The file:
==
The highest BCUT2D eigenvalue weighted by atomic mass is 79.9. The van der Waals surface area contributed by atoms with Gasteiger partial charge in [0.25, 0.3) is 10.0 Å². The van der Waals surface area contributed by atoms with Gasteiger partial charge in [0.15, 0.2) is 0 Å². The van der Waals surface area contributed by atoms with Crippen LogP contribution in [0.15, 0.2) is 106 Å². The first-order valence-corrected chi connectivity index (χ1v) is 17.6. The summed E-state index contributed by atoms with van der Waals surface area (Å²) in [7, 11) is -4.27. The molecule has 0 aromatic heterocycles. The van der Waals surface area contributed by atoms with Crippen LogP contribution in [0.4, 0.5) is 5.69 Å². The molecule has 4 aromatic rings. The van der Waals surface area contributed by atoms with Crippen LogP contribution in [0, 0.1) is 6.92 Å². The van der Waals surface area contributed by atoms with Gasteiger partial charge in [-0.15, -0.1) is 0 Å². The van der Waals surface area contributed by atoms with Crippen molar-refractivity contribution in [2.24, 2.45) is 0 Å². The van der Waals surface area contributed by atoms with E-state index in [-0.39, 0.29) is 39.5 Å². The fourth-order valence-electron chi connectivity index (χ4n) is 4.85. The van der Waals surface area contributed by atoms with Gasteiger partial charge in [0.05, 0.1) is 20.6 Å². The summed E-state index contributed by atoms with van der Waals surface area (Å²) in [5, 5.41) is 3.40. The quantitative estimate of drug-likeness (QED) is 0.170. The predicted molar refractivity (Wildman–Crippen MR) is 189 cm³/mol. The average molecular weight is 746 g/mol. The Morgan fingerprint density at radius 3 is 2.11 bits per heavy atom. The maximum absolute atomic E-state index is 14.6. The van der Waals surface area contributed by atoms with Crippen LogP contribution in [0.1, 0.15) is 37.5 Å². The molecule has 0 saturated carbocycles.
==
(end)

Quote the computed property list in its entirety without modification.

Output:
The highest BCUT2D eigenvalue weighted by atomic mass is 79.9. The van der Waals surface area contributed by atoms with Gasteiger partial charge in [0.25, 0.3) is 10.0 Å². The van der Waals surface area contributed by atoms with Gasteiger partial charge in [0.15, 0.2) is 0 Å². The van der Waals surface area contributed by atoms with Crippen LogP contribution in [0.15, 0.2) is 106 Å². The first-order valence-corrected chi connectivity index (χ1v) is 17.6. The summed E-state index contributed by atoms with van der Waals surface area (Å²) in [7, 11) is -4.27. The molecule has 0 aromatic heterocycles. The van der Waals surface area contributed by atoms with Crippen LogP contribution in [0.4, 0.5) is 5.69 Å². The molecule has 4 aromatic rings. The van der Waals surface area contributed by atoms with Crippen LogP contribution in [0, 0.1) is 6.92 Å². The van der Waals surface area contributed by atoms with Gasteiger partial charge in [-0.15, -0.1) is 0 Å². The van der Waals surface area contributed by atoms with Crippen molar-refractivity contribution in [2.24, 2.45) is 0 Å². The van der Waals surface area contributed by atoms with E-state index in [-0.39, 0.29) is 39.5 Å². The fourth-order valence-electron chi connectivity index (χ4n) is 4.85. The van der Waals surface area contributed by atoms with Gasteiger partial charge in [0.05, 0.1) is 20.6 Å². The summed E-state index contributed by atoms with van der Waals surface area (Å²) in [5, 5.41) is 3.40. The quantitative estimate of drug-likeness (QED) is 0.170. The predicted molar refractivity (Wildman–Crippen MR) is 189 cm³/mol. The average molecular weight is 746 g/mol. The Morgan fingerprint density at radius 3 is 2.11 bits per heavy atom. The maximum absolute atomic E-state index is 14.6. The van der Waals surface area contributed by atoms with Crippen LogP contribution in [0.1, 0.15) is 37.5 Å². The molecule has 0 saturated carbocycles.